I am keeping a blog of some of my favorite finds as I serve in public affairs in New England. These are great ideas that I receive, want to compile and eventually bring to the table as I meet with local leaders.
This is a great article that just came out about the Kansas City Temple and the difference public affairs made. I felt so inspired by some of the things they did, that I wanted to break down the ideas to remember.
The Best Kept Secret in the Church written by Maurine Proctor
© 2012, Randy Johnson. All rights reserved.
Here are some great ideas I pulled from the article that could be used in your communities. I personally loved this first idea and want to pitch it for our community.
Idea # 1
“Better Together” benefit concert where seven different churches would each contribute a choir to sing and then they would all sing one song together. The song they learned for their joint number was “Because I Have Been Given Much.” The ticket for entrance was a bag of groceries that was given to the county food pantry.
Idea # 2
All the leaders of the various churches joined together for a picture with the mayor, and after the first year, two city councilmen and the chief of police wanted to join the group for the next year.
The local LDS public affairs team was creative in dreaming up their outreach. They had Stephen R. Covey come to present a seminar. They organized a Keystone Speaker’s Bureau and made members, who had special areas of expertise, available as speakers to local community groups. To date the Keystone bureau has presented 315 programs to more than 11,000 people, with one of the more recent speeches to the Gladstone Rotary Club on “Making the Best of Times in the Worst of Times.”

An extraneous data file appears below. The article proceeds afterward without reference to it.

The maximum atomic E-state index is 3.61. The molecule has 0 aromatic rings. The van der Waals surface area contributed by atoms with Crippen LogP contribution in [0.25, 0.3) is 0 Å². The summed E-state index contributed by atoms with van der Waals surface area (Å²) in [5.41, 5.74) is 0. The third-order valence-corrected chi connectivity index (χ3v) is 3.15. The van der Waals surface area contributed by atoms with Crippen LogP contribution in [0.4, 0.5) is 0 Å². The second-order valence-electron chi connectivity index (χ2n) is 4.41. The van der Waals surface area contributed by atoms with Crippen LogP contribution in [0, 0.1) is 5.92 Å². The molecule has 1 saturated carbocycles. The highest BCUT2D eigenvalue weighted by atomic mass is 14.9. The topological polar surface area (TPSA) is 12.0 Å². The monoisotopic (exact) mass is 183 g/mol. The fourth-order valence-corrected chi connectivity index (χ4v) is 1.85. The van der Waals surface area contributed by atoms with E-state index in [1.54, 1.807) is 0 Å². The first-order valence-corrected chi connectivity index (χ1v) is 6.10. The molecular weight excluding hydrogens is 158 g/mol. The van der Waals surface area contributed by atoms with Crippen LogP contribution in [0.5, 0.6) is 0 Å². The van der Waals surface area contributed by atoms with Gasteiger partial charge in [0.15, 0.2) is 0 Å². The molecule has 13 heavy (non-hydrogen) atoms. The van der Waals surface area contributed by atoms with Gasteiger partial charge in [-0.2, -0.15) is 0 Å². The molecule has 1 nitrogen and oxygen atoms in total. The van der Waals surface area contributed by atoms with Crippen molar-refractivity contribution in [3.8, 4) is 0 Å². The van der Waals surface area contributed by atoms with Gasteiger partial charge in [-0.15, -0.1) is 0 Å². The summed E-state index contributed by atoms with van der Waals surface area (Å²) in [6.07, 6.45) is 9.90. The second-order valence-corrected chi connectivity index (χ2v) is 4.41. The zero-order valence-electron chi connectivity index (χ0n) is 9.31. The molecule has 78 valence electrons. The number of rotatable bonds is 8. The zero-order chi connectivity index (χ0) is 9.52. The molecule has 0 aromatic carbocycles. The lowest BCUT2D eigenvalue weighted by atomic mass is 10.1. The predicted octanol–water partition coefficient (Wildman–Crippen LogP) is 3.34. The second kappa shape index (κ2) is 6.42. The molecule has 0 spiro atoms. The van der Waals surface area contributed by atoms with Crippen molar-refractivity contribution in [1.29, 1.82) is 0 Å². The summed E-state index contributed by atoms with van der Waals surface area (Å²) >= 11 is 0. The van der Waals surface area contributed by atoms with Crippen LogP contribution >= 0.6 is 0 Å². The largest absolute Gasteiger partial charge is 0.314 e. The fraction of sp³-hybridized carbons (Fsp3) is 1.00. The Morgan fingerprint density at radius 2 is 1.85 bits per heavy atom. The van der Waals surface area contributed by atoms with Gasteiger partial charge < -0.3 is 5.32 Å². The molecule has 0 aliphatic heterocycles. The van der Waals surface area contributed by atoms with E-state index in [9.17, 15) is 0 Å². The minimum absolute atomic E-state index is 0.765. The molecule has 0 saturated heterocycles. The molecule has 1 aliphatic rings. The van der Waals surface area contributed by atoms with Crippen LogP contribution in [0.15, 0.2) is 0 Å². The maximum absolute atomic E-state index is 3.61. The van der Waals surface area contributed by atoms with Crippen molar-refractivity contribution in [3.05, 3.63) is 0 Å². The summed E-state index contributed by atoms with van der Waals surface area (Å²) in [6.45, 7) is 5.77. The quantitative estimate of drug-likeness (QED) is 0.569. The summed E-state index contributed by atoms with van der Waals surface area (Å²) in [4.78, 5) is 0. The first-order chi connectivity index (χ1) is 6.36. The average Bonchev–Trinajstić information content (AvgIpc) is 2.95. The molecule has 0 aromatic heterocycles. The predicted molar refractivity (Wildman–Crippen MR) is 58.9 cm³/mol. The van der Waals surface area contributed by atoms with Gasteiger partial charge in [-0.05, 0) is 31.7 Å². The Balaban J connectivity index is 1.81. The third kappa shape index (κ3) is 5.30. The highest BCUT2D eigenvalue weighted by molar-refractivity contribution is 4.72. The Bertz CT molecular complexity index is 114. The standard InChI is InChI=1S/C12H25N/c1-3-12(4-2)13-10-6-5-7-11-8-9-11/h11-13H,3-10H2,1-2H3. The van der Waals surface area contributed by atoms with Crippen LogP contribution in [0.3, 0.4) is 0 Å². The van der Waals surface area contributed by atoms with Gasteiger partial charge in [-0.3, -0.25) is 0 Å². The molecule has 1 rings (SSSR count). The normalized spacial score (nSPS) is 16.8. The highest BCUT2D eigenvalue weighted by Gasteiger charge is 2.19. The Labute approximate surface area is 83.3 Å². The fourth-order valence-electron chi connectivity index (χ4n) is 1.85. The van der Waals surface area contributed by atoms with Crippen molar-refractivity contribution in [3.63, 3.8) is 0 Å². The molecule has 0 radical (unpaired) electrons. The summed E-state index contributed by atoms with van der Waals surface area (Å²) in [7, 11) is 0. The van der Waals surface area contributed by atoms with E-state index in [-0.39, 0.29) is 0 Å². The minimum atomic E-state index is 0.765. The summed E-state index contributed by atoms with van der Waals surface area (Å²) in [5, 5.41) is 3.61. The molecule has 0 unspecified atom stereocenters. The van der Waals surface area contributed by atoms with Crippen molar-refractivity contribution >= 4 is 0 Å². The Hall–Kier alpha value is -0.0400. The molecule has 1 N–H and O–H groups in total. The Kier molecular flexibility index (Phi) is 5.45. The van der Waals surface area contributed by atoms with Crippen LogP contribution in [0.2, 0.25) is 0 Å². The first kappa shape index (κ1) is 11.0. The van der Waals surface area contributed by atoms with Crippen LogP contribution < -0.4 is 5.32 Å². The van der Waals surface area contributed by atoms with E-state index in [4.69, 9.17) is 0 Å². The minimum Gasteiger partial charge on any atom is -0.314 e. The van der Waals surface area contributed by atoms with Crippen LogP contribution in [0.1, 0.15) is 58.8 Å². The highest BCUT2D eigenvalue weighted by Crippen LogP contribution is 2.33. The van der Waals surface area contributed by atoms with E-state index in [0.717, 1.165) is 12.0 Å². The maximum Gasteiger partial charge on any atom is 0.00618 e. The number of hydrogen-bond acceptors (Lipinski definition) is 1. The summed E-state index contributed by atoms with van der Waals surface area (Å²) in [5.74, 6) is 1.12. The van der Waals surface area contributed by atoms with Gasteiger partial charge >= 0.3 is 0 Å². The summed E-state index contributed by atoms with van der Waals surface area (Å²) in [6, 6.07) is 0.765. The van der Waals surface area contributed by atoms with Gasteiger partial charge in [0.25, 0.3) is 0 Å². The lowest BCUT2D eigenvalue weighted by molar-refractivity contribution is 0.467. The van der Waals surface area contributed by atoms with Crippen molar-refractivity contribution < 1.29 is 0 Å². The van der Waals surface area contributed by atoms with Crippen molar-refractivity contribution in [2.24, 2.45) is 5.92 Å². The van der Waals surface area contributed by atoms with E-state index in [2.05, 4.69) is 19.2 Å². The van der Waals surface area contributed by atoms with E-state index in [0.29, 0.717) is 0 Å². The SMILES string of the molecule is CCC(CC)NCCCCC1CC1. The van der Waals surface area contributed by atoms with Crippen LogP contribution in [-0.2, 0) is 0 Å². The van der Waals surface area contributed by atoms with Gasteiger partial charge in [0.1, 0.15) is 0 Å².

To be effective, the public affairs committee does intense training with those who are called. They canvas other areas for ideas, and most of all they help cultivate a sense of outreach in the members in their area.
Rodger and Rean Duncan have been masters of outreach, regularly hosting events in their home for ministers and other community leaders in Liberty, Missouri where they live—just a few blocks from the infamous and historic Liberty Jail. Because of this they have developed rich friendships all over their area. Rodger noted that one friend was confronted by someone claiming that Mormons aren’t Christians. “I know that’s not true,” their friend answered, “because I’ve been in the Duncan’s home at Christmas, and they worship Christ and everything about their house and this gathering spoke of him.
It is not just a (Kansas City) temple dedication that is an opportunity for the ‘friendshipping’ and outreach that constitutes public affairs. Those who have caught the vision in their area make an enormous difference for the Church. Just as a groundbreaking for a temple is an act of faith, so is the leadership and vision that animates public affairs.
Public affairs demands devotion and creativity and where it operates effectively can make all the difference for the Church.